Feminine hygiene is a $20 billion industry but has failed to see any major innovation in the past decade, reports Technavio. Consumer attitude towards hygiene products, however, is changing and entrepreneurs are recognising the need to innovate and cater to this emerging market.
A conservative attitude towards mensuration and female hygiene in rural as well as urban India leads to lack of awareness, lack of access to quality products, resulting health-problems and improper, environment-unfriendly disposal. Startups are addressing these issues by introducing new products ranging from eco-friendly sanitary napkins and organic cotton tampons to pain-relief patches, natural intimate washes, wipes and sweat pads.
Pee Safe sells these products, including as part of a complete menstrual hygiene kit, in more than 40 cities in India, and is expanding its presence to markets in the Middle East with plans to enter America and Europe soon. The company, founded in 2013, raised a US$ 4.2 million investment from healthcare focussed fund Alkemi Venture Partners. [Alkemi was advised on the deal by Ikigai Law, as its lead drafting and negotiation counsel.]
Another company, Peebuddy, wants women to stand up and pee, literally! The company sells a design patent protected, disposable urination device that allows women to pee standing up and avoid unhygienic toilets when on the move. If you do not want to get all adventurous, the company also sells flushable toilet seat covers while Pee Safe sells toilet seat sanitizers.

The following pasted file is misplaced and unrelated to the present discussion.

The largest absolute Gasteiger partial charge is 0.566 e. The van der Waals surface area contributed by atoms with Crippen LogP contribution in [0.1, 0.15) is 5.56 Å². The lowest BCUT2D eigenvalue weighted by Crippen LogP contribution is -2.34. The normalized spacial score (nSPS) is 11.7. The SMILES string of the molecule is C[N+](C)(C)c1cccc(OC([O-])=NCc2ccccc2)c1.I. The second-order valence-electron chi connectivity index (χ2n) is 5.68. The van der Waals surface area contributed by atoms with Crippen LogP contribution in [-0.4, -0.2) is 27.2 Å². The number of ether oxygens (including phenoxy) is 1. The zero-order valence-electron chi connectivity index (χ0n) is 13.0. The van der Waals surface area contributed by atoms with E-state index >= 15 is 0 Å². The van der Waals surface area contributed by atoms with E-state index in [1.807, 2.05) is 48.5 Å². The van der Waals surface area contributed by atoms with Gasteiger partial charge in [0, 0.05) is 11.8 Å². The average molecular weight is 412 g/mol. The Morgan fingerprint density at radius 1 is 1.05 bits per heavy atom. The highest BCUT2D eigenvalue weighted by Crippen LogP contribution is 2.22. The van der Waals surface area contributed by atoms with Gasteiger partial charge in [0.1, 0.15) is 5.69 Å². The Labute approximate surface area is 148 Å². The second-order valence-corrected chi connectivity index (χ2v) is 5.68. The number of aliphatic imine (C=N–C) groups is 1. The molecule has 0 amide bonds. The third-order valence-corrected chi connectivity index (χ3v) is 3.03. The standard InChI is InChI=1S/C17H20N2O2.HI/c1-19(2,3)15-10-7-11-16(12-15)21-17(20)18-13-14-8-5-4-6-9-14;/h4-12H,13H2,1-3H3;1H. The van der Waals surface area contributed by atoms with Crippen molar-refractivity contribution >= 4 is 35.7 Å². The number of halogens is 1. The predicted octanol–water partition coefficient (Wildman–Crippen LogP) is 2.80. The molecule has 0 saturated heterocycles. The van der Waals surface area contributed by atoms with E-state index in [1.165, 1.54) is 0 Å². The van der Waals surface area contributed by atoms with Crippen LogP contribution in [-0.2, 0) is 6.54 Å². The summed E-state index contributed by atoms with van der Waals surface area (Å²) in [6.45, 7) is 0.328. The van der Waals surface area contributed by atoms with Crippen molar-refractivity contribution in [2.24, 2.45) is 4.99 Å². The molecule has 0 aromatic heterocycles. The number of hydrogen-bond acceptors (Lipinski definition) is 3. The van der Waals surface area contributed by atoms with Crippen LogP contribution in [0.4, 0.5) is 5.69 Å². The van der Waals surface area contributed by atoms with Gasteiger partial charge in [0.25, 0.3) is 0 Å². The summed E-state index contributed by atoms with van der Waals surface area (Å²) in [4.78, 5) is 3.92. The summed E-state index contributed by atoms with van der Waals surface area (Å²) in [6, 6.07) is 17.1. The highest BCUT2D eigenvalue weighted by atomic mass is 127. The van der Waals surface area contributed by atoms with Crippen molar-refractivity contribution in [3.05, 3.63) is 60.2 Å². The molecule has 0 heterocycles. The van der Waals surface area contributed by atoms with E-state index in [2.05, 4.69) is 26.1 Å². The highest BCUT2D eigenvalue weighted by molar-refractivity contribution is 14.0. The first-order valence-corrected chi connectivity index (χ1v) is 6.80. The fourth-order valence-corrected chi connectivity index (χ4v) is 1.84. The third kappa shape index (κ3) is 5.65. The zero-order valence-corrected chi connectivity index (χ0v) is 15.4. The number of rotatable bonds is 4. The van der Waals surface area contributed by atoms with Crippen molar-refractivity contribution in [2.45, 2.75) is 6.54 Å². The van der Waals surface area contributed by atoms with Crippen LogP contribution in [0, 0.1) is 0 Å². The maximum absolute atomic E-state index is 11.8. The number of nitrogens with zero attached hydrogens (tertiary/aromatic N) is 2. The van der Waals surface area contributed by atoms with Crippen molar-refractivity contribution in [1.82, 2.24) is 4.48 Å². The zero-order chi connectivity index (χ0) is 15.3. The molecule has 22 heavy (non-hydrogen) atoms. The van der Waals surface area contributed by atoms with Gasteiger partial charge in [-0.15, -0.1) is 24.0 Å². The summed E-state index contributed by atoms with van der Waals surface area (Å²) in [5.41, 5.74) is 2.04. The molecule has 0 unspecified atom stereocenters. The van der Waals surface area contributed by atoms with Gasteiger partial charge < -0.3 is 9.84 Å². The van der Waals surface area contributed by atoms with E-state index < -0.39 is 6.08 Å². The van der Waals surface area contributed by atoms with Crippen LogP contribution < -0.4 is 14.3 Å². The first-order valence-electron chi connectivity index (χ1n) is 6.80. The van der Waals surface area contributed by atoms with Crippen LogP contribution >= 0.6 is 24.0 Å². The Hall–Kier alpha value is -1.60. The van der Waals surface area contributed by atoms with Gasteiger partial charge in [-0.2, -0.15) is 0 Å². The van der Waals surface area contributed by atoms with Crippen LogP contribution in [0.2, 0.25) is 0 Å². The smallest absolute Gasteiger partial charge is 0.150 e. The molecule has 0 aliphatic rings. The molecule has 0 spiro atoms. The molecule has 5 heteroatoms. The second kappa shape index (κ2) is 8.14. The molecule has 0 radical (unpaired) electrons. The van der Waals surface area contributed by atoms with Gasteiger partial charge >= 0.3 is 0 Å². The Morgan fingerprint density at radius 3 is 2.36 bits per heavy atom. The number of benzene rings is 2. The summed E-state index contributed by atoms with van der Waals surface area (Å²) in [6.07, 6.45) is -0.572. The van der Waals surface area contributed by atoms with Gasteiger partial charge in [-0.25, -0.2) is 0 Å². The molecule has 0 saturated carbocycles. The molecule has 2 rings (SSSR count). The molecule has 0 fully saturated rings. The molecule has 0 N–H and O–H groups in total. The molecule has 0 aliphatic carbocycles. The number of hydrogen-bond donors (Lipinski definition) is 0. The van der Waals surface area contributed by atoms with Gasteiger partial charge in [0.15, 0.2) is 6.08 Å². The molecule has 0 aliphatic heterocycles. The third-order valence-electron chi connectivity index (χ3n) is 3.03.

Peebuddy’s sister brand Sirona produces pain relief patches, sanitary pads and natural anti-chafing rash cream. The brand claims that its products are free of toxins and harmful chemicals like paraben and chlorine, and are rash-free. Their sanitary pads are bio-based and and are particularly finding traction with the environmentally-conscious. Importantly, the pads are coloured (no artificial colours) because why should pads be dull? The company has raised capital from Indian Angel Network.
Another startup appropriately called “Visionaari” (advised by Ikigai Law) sells tampons on a subscription model online, under the brandname “Floh Tampons.” It is difficult to change consumer behaviour to tampons but their comfort and convenience make it a sticky product, resulting in a 50% consumer retention rate for the company. To sell a product that many chemists are ignorant about, the company runs a blog, also aptly named the ‘period-ical,’ to raise awareness. There is a need to have more conversations around femenine hygiene, and most startups in the space invest heavily in creating content and building communities.
– Team Ikigai Law